He is the yoga guru who built an empire on sweat and swagger. He has a stable of luxury cars and a Beverly Hills mansion. During trainings for hopeful yoga teachers, he paces a stage in a black Speedo and holds forth on life, sex and the transformative power of his brand of hot yoga. “I totally cure you,” he has told interviewers. “Whatever the problem you have.”
But a day of legal reckoning is drawing closer for the guru, Bikram Choudhury. He is facing six civil lawsuits from women accusing him of rape or assault. The most recent was filed on Feb. 13 by a Canadian yogi, Jill Lawler, who said Mr. Choudhury raped her during a teacher-training in the spring of 2010.
This month, a Los Angeles judge cleared away several challenges to a lawsuit from a former student who said Mr. Choudhury raped her during another 2010 teacher-training.
The first complaint was filed two years ago. As more surfaced, and more women spoke publicly about accusations of assault and harassment, their accounts have created fissures in the close-knit world of yoga students and teachers who have spent thousands of dollars to study with Mr. Choudhury; opened studios bearing his name; and found strength, flexibility and health in his formula of 26 yoga postures in a sweltering room.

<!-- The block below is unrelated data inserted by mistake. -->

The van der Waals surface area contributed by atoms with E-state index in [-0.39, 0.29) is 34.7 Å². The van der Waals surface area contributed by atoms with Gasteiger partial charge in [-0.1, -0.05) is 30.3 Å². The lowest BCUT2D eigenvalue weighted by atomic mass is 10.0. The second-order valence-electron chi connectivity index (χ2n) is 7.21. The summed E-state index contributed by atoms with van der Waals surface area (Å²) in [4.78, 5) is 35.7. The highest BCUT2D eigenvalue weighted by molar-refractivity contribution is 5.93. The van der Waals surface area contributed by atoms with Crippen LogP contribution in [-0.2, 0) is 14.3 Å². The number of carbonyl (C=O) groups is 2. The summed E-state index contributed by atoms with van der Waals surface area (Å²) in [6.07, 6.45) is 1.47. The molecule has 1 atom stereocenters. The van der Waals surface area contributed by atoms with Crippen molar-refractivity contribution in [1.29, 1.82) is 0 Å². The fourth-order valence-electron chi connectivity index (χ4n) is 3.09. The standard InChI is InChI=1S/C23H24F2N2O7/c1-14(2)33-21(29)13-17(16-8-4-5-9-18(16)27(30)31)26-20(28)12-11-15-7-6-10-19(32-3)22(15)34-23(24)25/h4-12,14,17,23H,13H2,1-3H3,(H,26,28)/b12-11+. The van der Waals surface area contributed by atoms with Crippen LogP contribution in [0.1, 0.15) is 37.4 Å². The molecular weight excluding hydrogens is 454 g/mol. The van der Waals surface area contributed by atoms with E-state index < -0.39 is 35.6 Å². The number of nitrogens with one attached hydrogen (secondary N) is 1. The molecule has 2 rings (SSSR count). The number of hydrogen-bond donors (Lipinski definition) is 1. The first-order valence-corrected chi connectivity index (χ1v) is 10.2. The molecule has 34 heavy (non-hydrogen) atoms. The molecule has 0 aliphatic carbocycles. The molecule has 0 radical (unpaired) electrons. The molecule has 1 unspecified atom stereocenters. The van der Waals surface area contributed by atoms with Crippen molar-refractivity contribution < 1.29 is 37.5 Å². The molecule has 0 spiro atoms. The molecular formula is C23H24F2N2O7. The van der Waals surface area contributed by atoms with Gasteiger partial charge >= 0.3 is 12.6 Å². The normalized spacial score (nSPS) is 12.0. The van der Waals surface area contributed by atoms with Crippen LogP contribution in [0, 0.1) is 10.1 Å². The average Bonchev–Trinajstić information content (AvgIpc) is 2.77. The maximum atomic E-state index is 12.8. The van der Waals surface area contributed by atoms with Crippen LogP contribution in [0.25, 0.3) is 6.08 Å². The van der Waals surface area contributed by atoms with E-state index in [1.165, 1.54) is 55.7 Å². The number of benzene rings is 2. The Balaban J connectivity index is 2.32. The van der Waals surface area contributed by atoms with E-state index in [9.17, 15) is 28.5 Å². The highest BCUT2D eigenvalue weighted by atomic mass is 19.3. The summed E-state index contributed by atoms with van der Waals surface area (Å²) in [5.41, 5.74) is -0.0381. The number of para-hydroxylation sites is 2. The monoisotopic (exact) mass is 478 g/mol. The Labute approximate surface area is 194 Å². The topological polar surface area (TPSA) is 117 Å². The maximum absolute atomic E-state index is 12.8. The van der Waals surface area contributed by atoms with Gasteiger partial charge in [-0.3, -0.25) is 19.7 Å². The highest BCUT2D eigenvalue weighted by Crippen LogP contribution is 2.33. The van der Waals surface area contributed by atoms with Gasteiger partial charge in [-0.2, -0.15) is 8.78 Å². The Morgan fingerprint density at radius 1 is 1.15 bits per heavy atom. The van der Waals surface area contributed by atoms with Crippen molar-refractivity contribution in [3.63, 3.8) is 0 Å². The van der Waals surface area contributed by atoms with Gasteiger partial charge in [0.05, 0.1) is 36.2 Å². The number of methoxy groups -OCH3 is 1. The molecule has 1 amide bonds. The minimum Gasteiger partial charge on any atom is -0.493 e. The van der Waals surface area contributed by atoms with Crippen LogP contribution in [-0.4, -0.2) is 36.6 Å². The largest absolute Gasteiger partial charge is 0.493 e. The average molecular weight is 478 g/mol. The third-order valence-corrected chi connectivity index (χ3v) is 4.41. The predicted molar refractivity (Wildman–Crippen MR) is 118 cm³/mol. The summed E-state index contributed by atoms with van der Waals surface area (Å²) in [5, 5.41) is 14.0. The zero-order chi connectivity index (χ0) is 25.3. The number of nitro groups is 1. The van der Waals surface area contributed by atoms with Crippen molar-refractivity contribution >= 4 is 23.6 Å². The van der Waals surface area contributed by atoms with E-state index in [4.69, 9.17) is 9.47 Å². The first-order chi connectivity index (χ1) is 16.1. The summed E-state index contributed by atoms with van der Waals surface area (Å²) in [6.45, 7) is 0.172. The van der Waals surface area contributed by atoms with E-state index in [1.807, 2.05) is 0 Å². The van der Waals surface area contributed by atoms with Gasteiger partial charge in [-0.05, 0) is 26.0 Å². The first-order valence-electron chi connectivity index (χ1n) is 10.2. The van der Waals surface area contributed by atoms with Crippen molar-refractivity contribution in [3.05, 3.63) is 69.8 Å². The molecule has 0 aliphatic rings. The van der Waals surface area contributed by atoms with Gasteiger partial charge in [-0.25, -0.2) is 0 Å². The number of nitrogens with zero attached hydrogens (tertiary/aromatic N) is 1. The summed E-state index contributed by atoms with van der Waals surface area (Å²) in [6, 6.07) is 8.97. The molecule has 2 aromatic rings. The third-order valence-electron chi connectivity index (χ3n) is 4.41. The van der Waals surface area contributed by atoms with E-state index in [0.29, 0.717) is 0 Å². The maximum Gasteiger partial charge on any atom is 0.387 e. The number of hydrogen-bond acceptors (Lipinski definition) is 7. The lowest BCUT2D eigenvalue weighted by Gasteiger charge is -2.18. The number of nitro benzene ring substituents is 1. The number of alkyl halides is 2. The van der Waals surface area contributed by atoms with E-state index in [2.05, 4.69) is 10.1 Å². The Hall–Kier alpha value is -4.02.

Many have stayed loyal to a man they call Boss and revere as an eccentric guru. Others are walking away.
“A lot of people have blinders on,” said Sarah Baughn, 29, a onetime Bikram yoga devotee and international yoga competitor whose lawsuit against Mr. Choudhury in 2013 was like an earthquake among followers of his style of yoga. “This is their entire world. They don’t want to accept that this has happened.”
Mr. Choudhury, who remains the face of his yoga empire, his grinning photo placed prominently on the home page of Bikram’s Yoga College of India, denies any wrongdoing and faces no criminal charges.
A statement issued by lawyers for Mr. Choudhury and his yoga college, which is also named as a defendant in the lawsuits, said that “Mr. Choudhury did not sexually assault any of the plaintiffs” and that the women were “unjustly” exploiting the legal system for financial gain. Continue reading >>